Wednesday, July 18, 2012

US must kill and capture terrorist leaders as soon as possible. It works.

Killing or capturing leaders of terrorist groups increases the chances these groups will collapse. In spite of what some politicians see as short-term political and diplomatic costs, my findings suggest targeted killings are an effective counterterrorism strategy in the long run.
By Bryan C. Price / July 18, 2012
The United States made killing and capturing terrorist leaders a key focus of its counterterrorism strategy following the terrorist attacks on September 11, 2001. In addition to getting Osama bin Laden, President Obama’s number one counterterrorism priority upon taking office, his administration has netted scores of other high-profile leaders, including Al Qaeda leaders Anwar al-Awlaki in Yemen and Abu Yahya al-Libi in Pakistan.
The latter successes are direct results of a greatly expanded drone program. According to the New America Foundation, Mr. Obama has launched more than six times as many drone strikes in Pakistan than his predecessor.
But does this “leadership decapitation” work? Does it enhance the security of the states that use it?
Debate over this controversial tactic is growing and currently playing out on the national stage, with critics of these targeted killings just as vocal as supporters.
Critics argue that targeted killings do little to prevent future attacks. Some claim that they may increase recruitment, harden terrorists’ resolve, and trigger retaliatory attacks. Still others highlight the moral and ethical concerns of collateral damage and killing terrorist leaders without due process, especially American citizens such as al-Awlaki. The Obama administration has also recently come under fire after details of its approval process for drone strikes leaked to the press. Some have argued the process is too informal and lacking in oversight.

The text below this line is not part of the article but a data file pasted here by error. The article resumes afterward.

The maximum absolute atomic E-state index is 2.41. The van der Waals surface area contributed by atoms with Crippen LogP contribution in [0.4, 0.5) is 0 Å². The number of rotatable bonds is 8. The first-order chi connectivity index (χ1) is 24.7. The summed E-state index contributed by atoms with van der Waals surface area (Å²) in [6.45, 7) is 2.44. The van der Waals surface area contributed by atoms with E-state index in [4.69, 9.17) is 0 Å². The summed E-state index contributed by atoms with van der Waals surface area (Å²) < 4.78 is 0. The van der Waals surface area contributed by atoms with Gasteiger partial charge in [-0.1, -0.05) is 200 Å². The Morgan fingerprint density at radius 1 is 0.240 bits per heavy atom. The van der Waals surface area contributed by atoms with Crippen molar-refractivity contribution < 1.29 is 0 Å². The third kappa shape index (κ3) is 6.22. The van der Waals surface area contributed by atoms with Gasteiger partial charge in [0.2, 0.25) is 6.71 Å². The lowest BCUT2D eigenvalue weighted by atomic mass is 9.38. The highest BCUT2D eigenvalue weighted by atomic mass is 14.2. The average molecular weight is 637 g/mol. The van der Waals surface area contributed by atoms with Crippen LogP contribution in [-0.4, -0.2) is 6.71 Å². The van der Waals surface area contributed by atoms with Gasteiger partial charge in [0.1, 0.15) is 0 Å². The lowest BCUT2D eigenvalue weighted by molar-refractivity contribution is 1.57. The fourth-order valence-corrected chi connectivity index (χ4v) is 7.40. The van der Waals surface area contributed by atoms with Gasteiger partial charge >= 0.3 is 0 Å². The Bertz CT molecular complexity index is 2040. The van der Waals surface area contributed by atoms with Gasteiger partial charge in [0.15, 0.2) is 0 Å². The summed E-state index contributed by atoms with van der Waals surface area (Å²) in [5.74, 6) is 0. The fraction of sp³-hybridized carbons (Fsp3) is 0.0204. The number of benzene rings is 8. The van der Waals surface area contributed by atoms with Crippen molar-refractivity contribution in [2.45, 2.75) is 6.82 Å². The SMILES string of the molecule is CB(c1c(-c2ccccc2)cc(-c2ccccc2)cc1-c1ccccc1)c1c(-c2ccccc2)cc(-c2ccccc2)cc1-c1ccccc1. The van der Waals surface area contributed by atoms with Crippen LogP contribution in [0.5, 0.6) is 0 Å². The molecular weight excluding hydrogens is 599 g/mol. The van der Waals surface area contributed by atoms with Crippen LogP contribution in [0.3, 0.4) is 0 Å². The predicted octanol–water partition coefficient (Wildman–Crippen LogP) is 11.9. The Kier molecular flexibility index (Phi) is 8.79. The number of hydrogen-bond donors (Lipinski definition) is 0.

Conversely, supporters claim that targeting killings reduce the terrorist group’s operational capability by eliminating its most highly skilled members and forcing the group to divert time and resources to protect its leaders. They allege removing leadership causes intra-organizational turmoil and deters others from assuming power. While there are no silver bullets in counterterrorism tactics, killing or capturing leaders can, in some cases, even trigger organizational collapse.
New evidence suggests that killing or capturing terrorist leaders significantly increases terrorist-group mortality rates. In other words, groups stripped of a leader end much faster than those groups whose leaders remain alive and in place.
The evidence is based on research from my dissertation at Stanford University, which is described in detail in an article in the Spring 2012 issue of International Security. To test the effectiveness of targeted killing and capture of terrorist leaders over long periods, I used survival analysis. This is a technique that doctors commonly use to evaluate the efficacy of medical treatments by comparing the survival rates of patients who receive different treatments for the same disease.
In this case, my “patients” were 208 terrorist groups that were active from 1970 to 2008, and “leadership decapitation” was my “treatment.” The findings were robust and consistent. Killing or capturing leaders of terrorist organizations significantly shortened the life span of these groups.
This holds true for groups of different sizes and ideologies, although relative differences exist between types of groups. For example, religious groups are 80 percent less likely to dissolve than nationalist groups based on ideology alone. However, religious groups were almost five times as likely to collapse as nationalist groups after losing their leadership to a targeted killing or capture.
Moreover, the earlier in its life cycle that a terrorist group loses its leadership, the more likely it is to collapse. Killing or capturing a terrorist leader in the first year of a terrorist group’s existence makes the group more than eight times as likely to crumble as a group that retains its leadership. The detrimental effects on a group from loss of leadership diminish by 50 percent in the first 10 years, and after 20 years, killing or capturing a leader may have no effect on the group at all.
Therefore, states that choose to employ this method of eliminating leadership as a counterterrorism tactic should allocate their resources accordingly, concentrating their time and money on killing and capturing leaders of terrorist groups as early in their existence as possible.
Additionally, contrary to a widely cited claim that 90 percent of all terrorist groups last less than one year, I found terrorist groups to be much more durable. The mean lifespan of the groups that collapsed some time during the period of 1970 to 2008 was approximately 14 years.